Ivanka Trump's Journey With Postpartum Depression

Approximately one in nine mothers experience postpartum depression. The number may be even higher given that many of those experiencing it fear losing support from loved ones if they open up about their struggles, and therefore, they remain silent without treatment. Ivanka Trump, who dealt with it herself, recognizes this and spoke up, sharing her own experience with postpartum depression in an effort to help other women.

Postpartum depression differs from baby blues in regard to its length and intensity. Its symptoms generally include ones akin to depression such as feeling down or hopeless, experiencing sudden mood swings, isolating oneself, feeling inadequate or guilty, a change in appetite, intense fatigue, and more, as well as issues unique to postpartum depression such as difficulty bonding with your baby. 

Postpartum depression can show up at any time within a year after giving birth, and it interferes with functioning in daily life. The condition is serious yet treatable and those experiencing it should seek help immediately. "That's really the important thing here; if you're feeling those feelings and symptoms, don't delay," California-based OBGYN Pari Ghodsi, MD, told Kindred Bravely. Fortunately, Trump did. 

The former first daughter opened up about her experience

Former first daughter Ivanka Trump has three children, and you may have never known this about her, but with each birth, she experienced varying degrees of postpartum depression. "It was a very challenging, emotional time for me because I felt like I was not living up to my potential as a parent or as an entrepreneur and as an executive," she explained on an episode of "Dr. Oz" (via ABC News).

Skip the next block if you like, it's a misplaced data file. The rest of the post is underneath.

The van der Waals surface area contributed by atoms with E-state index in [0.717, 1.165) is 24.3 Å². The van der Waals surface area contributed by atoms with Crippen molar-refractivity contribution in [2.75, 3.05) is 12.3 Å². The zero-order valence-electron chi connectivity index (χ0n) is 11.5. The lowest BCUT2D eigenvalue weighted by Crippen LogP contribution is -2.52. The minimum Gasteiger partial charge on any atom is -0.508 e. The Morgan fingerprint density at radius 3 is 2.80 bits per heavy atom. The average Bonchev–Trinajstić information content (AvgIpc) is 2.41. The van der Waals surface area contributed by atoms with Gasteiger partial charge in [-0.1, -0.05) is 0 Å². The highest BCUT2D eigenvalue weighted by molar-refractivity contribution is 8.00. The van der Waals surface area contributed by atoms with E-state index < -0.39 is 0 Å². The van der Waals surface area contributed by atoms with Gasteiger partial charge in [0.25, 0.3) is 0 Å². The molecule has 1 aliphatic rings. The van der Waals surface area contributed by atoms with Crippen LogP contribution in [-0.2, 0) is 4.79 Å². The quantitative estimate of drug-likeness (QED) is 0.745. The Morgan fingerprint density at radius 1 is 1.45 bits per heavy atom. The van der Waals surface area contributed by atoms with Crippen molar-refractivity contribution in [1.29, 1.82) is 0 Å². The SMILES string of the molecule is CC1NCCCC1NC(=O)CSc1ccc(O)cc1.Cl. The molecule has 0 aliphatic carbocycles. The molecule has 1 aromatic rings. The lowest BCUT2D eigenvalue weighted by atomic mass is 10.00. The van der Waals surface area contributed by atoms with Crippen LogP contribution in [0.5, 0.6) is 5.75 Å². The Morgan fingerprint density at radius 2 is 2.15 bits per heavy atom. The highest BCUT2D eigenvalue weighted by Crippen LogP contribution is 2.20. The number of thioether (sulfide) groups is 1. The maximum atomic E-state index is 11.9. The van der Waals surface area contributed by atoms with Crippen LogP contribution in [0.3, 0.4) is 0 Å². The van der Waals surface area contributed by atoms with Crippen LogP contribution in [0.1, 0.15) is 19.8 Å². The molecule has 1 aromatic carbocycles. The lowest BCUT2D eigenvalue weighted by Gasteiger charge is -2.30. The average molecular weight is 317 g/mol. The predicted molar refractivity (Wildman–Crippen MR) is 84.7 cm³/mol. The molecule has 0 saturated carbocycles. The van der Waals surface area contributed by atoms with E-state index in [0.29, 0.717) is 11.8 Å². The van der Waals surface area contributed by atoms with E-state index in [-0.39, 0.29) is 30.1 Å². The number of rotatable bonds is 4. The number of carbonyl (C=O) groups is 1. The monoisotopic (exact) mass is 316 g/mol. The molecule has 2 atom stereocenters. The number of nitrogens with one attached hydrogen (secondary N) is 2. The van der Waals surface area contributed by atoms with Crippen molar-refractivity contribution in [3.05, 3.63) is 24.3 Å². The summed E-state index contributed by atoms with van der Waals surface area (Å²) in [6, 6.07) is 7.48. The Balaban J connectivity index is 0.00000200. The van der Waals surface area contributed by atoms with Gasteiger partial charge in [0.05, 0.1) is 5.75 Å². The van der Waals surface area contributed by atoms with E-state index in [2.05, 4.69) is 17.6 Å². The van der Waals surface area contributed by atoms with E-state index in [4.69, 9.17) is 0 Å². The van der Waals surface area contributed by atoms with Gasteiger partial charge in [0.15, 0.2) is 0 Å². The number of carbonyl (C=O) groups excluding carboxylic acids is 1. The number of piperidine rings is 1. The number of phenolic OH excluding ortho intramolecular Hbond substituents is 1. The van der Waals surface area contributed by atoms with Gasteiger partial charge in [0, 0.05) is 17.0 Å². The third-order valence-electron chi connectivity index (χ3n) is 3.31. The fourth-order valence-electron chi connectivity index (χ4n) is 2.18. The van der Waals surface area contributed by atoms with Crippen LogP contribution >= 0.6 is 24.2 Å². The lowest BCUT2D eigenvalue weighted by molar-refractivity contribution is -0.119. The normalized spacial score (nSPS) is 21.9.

Further, "I had had such easy pregnancies that in some way the juxtaposition hit me even harder." The businesswoman, who strives to uplift other working women, decided to use her influence to demonstrate that it can impact anyone, no matter how ambitious or put together one is or may seem from the outside. "Look, I consider myself a very hard-charging person," Trump said. "I'm ambitious, I'm passionate, I'm driven. But this is something that affects parents all over the country."

She also encouraged others who are struggling to seek help

Navigating postpartum depression is not easy, and neither is admitting that you're struggling. Ivanka Trump was aware of this, however, she did so regardless in the hopes of encouraging those who are going through it in silence to feel seen and hopefully inspire them to get the help they need. "Awareness is so important — for us to talk about these issues so that people realize what is normal, what is not normal," OBGYN Pari Ghodsi, MD told Kindred Bravely. "And when you start recognizing what is not normal, then it takes the blame and the shame off of yourself and this idea of, 'Oh it's me. I'm a bad mom. I'm not trying hard enough. I'm not cut out for this.'"

Treatment typically consists of psychotherapy and medications like antidepressants. Contacting your primary care provider or OBGYN is a great place to start when seeking help. They can refer you to therapists if need be, and possibly introduce medication too. "Look, you would get help for any other medical problem, right?" New York-based psychiatrist Sue Varma, MD, told ABC News. "And postpartum depression is a medical problem and should be treated like one."

Trump is ultimately grateful for her experience as a mother, even if it was difficult at first. Coming out of postpartum depression enabled her to see better days ahead. As Trump informed People simply, "Being a mother is the most rewarding experience, but also the most wild and stressful."